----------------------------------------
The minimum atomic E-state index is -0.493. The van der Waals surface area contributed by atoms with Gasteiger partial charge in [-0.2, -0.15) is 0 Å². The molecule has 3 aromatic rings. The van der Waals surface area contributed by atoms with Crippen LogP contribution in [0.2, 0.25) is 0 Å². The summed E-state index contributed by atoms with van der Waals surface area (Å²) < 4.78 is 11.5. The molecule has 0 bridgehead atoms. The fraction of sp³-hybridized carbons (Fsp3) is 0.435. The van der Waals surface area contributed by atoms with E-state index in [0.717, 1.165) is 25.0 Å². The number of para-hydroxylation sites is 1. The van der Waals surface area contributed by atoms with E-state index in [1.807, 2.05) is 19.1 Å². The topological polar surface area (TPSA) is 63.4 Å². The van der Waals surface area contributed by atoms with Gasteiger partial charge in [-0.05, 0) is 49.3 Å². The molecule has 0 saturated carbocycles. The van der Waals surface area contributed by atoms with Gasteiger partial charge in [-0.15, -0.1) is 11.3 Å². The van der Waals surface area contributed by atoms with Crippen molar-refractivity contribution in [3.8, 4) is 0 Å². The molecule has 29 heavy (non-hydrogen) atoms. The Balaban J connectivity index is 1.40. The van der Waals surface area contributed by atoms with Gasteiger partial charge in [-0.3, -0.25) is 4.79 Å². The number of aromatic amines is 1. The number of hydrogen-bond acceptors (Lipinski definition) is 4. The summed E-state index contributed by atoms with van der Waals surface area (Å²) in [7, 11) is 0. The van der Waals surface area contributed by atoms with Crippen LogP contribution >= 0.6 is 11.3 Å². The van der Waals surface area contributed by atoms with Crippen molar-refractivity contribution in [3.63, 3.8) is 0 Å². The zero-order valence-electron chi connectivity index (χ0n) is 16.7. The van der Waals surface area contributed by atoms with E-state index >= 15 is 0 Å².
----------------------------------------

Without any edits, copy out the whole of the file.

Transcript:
The minimum atomic E-state index is -0.493. The van der Waals surface area contributed by atoms with Gasteiger partial charge in [-0.2, -0.15) is 0 Å². The molecule has 3 aromatic rings. The van der Waals surface area contributed by atoms with Crippen LogP contribution in [0.2, 0.25) is 0 Å². The summed E-state index contributed by atoms with van der Waals surface area (Å²) < 4.78 is 11.5. The molecule has 0 bridgehead atoms. The fraction of sp³-hybridized carbons (Fsp3) is 0.435. The van der Waals surface area contributed by atoms with E-state index in [0.717, 1.165) is 25.0 Å². The number of para-hydroxylation sites is 1. The van der Waals surface area contributed by atoms with E-state index in [1.807, 2.05) is 19.1 Å². The topological polar surface area (TPSA) is 63.4 Å². The van der Waals surface area contributed by atoms with Gasteiger partial charge in [-0.05, 0) is 49.3 Å². The molecule has 0 saturated carbocycles. The van der Waals surface area contributed by atoms with Gasteiger partial charge in [-0.15, -0.1) is 11.3 Å². The van der Waals surface area contributed by atoms with Crippen molar-refractivity contribution in [3.8, 4) is 0 Å². The molecule has 29 heavy (non-hydrogen) atoms. The Balaban J connectivity index is 1.40. The van der Waals surface area contributed by atoms with Gasteiger partial charge in [-0.3, -0.25) is 4.79 Å². The number of aromatic amines is 1. The number of hydrogen-bond acceptors (Lipinski definition) is 4. The summed E-state index contributed by atoms with van der Waals surface area (Å²) in [7, 11) is 0. The van der Waals surface area contributed by atoms with Crippen LogP contribution >= 0.6 is 11.3 Å². The van der Waals surface area contributed by atoms with Crippen molar-refractivity contribution in [3.63, 3.8) is 0 Å². The zero-order valence-electron chi connectivity index (χ0n) is 16.7. The van der Waals surface area contributed by atoms with E-state index >= 15 is 0 Å².